• Special Occasions and Group Bookings: Bridal and Wedding Packages: Offering special packages for brides and bridal parties.
  • Events and Parties: Providing services for special events, like proms, photoshoots, or group beauty parties.
  • Gift Cards and Vouchers: Selling gift cards or vouchers can be a significant revenue source, especially during holiday seasons or special occasions.
  • Training and Workshops: If you have significant expertise, you might offer training sessions or workshops for aspiring lash technicians.
  • Online Sales: If feasible, setting up an online shop to sell products and gift cards can widen your customer base beyond Omaha.
  • Collaborations and Sponsorships: Partnering with local businesses, influencers, or beauty bloggers for mutual promotion or sponsored services.

Remember, the success of these revenue streams will depend on factors like the quality of your services, your marketing strategies, pricing, customer service and the competitive landscape in Omaha. Regularly reviewing and adjusting your business strategy based on customer feedback and market trends will help maximize your revenue.

Cost of Services Sold

  • Eyelash Extension Supplies:
  • Eyelash Extensions: The cost of the lashes themselves, which varies depending on the type (classic, volume, hybrid) and quality.
  • Adhesives and Removers: High-quality lash glues and removers. These are essential for both application and removal services.
  • Application Tools: This includes disposable items like micro brushes, tweezers, eye pads and tape. While some tools are reusable, they need regular replacement due to wear and tear or hygiene standards.
  • Maintenance and Sterilization Supplies:
  • Disinfectants and Cleaners: For sterilizing tools and cleaning workstations between clients.
  • Single-Use Items: Such as mascara wands, applicators and other items that need to be discarded after each use for hygiene purposes.
  • Client Comfort and Safety Supplies:
  • Protective Equipment: Items like gloves and masks for the technician, especially important for maintaining hygiene and safety standards.
  • Comfort Supplies: Such as cushions, blankets, or neck pillows to enhance client comfort during the application process.
  • Product Wastage and Overhead:
  • Wastage: Some products might be wasted during the application process, which should be factored into the cost.
  • Storage and Handling: Costs associated with storing and managing inventory of supplies.
  • Aftercare Products for Clients:
  • Retail Aftercare Kits: These might include lash cleansers, conditioning serums and information leaflets. Some salons include these in the service price or sell them separately.
  • Utilities Directly Related to Service Delivery:
  • Water and Electricity: Costs associated with utilities used directly in providing services, like lighting and cleaning.
  • Laundry and Cleaning Services:
  • Laundry: For cleaning towels, blankets and other reusable items used during services.
  • Professional Cleaning: If you employ professional cleaning services specifically for your service areas.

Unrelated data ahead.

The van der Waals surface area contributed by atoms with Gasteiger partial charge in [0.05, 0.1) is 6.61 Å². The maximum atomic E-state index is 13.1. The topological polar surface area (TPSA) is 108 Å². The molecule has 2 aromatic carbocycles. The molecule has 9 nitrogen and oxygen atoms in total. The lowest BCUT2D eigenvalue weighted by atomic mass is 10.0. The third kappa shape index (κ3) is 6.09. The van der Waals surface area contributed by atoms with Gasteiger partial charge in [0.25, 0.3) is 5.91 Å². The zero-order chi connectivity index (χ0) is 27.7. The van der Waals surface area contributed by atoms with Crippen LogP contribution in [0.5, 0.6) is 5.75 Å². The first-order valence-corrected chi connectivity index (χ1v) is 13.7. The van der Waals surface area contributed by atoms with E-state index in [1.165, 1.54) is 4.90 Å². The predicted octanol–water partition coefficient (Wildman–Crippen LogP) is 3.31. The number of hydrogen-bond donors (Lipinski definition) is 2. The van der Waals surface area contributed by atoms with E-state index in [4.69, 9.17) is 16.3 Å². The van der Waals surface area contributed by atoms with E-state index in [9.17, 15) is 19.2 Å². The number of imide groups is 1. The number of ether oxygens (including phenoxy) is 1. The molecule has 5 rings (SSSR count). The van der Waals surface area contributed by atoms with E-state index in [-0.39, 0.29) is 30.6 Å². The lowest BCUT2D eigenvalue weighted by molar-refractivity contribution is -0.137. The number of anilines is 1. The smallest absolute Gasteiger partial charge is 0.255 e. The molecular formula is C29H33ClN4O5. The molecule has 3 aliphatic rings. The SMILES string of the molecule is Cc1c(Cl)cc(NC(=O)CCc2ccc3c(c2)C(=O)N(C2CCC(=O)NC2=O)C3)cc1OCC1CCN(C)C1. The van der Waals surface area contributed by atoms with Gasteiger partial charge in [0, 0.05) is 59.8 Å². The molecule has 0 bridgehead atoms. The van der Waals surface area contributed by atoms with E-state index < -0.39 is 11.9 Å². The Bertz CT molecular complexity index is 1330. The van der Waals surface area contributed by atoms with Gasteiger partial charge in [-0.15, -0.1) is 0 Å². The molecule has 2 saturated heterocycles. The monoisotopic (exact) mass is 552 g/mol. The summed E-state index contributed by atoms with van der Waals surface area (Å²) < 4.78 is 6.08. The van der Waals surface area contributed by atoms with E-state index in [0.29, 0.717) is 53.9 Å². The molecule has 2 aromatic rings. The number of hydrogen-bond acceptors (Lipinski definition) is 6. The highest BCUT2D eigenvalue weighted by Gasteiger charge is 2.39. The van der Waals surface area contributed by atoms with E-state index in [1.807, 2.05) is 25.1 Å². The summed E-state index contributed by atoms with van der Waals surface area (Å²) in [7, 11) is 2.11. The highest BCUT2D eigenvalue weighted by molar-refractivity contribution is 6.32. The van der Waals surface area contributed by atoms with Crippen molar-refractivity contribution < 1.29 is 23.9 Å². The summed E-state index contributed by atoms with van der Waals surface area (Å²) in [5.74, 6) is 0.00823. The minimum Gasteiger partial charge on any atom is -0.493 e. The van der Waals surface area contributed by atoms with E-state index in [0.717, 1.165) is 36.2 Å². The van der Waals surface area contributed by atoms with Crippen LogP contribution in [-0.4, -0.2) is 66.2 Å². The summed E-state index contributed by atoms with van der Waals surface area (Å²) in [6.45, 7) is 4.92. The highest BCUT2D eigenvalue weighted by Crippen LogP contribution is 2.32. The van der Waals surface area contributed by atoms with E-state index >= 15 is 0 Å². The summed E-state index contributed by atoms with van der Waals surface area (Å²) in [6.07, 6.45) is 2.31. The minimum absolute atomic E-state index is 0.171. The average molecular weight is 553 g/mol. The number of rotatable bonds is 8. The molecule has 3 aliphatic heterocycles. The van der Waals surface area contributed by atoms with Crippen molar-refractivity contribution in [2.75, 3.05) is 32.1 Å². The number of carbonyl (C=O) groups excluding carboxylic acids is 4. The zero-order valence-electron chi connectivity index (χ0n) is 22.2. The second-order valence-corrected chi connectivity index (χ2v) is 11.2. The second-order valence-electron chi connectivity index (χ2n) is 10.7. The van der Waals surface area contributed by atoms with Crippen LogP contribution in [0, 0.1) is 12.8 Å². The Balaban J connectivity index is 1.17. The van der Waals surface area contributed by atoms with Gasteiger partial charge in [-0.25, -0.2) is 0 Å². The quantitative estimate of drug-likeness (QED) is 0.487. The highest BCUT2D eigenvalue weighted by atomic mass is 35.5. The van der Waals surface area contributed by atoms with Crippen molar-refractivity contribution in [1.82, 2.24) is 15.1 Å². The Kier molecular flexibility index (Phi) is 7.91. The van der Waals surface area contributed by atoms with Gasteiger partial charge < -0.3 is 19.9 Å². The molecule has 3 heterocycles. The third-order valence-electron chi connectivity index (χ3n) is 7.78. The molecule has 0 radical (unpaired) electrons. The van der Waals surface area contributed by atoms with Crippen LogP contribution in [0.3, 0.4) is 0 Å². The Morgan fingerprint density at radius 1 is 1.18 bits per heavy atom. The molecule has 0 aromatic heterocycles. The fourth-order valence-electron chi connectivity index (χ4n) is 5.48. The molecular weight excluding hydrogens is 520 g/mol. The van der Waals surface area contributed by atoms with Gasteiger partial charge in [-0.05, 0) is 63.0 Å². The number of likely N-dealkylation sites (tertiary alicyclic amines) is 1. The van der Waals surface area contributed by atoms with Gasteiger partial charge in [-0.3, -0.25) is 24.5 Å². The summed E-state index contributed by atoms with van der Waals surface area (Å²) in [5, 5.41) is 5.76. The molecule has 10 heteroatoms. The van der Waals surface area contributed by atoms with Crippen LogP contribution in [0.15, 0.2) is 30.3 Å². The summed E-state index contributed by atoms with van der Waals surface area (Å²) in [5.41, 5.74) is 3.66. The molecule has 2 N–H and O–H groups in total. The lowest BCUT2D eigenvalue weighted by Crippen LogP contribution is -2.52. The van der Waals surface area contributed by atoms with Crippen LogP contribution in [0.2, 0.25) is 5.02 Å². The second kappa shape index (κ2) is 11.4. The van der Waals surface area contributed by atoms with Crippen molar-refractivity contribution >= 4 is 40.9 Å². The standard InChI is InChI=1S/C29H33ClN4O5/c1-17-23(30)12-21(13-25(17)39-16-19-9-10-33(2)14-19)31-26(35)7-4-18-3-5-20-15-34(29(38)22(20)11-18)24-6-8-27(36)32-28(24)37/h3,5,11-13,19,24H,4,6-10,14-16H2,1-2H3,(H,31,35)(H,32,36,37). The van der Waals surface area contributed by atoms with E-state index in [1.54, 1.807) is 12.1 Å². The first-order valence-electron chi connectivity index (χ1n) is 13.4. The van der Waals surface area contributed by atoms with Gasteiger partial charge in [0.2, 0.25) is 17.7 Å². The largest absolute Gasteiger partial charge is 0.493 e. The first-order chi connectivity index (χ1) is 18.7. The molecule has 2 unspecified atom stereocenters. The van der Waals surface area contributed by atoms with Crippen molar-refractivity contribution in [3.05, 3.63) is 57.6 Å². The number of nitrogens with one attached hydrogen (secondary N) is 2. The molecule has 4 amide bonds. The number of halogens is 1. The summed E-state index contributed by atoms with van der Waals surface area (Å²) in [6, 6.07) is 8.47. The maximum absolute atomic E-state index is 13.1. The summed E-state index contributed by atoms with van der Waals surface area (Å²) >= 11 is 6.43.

• Wear and Tear of Equipment:
  • Depreciation: This refers to the wear and tear of chairs, lighting and other equipment used directly in providing services.

Remember, the actual costs can vary based on local prices, the scale of your operations and the quality of products you choose to use. Keeping a detailed record of these expenses will help you better understand your business’s cost structure and aid in pricing your services appropriately. It’s also advisable to periodically review and negotiate with suppliers to optimize these costs.

Operating Expenses

  • Rent or Lease Payments: Cost of leasing or renting your salon space. This is a fixed cost that you’ll incur monthly regardless of business volume.
  • Utilities: Regular monthly expenses such as electricity, water, heating and air conditioning that aren’t directly tied to service provision.
  • Salaries and Wages: Payments to your staff, including lash technicians, receptionists and any other employees. This includes both fixed salaries and hourly wages.
  • Insurance Premiums: Business insurance, including liability insurance, property insurance and possibly professional indemnity insurance, depending on your coverage.
  • Marketing and Advertising: Ongoing costs for promoting your business, such as social media advertising, website maintenance, search engine optimization (SEO), print advertising and promotional events.
  • Administrative Expenses: Office supplies, postage, printing and other general administrative costs.
  • Professional Services: Fees for services such as accountants, lawyers, or business consultants.
  • Software Subscriptions: Costs associated with software for booking appointments, processing payments, accounting and customer relationship management (CRM).
  • Training and Development: Ongoing training for yourself and your staff to stay updated with the latest techniques and industry standards.
  • Maintenance and Repairs: Regular upkeep of your salon space and equipment to ensure everything is in working order.
  • Depreciation: Non-cash expense that represents the wear and tear on capital assets like furniture and computers over time.
  • Taxes and Licenses: Annual business license fees and other relevant taxes not directly tied to sales.
  • Miscellaneous Expenses: Unforeseen expenses that don’t fit into the other categories but are necessary for the operation of your business.

It’s important to closely manage these operating expenses, as they can significantly impact your business’s profitability. Regularly reviewing and optimizing these costs can help in maintaining a healthy cash flow. Additionally, accurately tracking these expenses is crucial for tax purposes and overall financial management.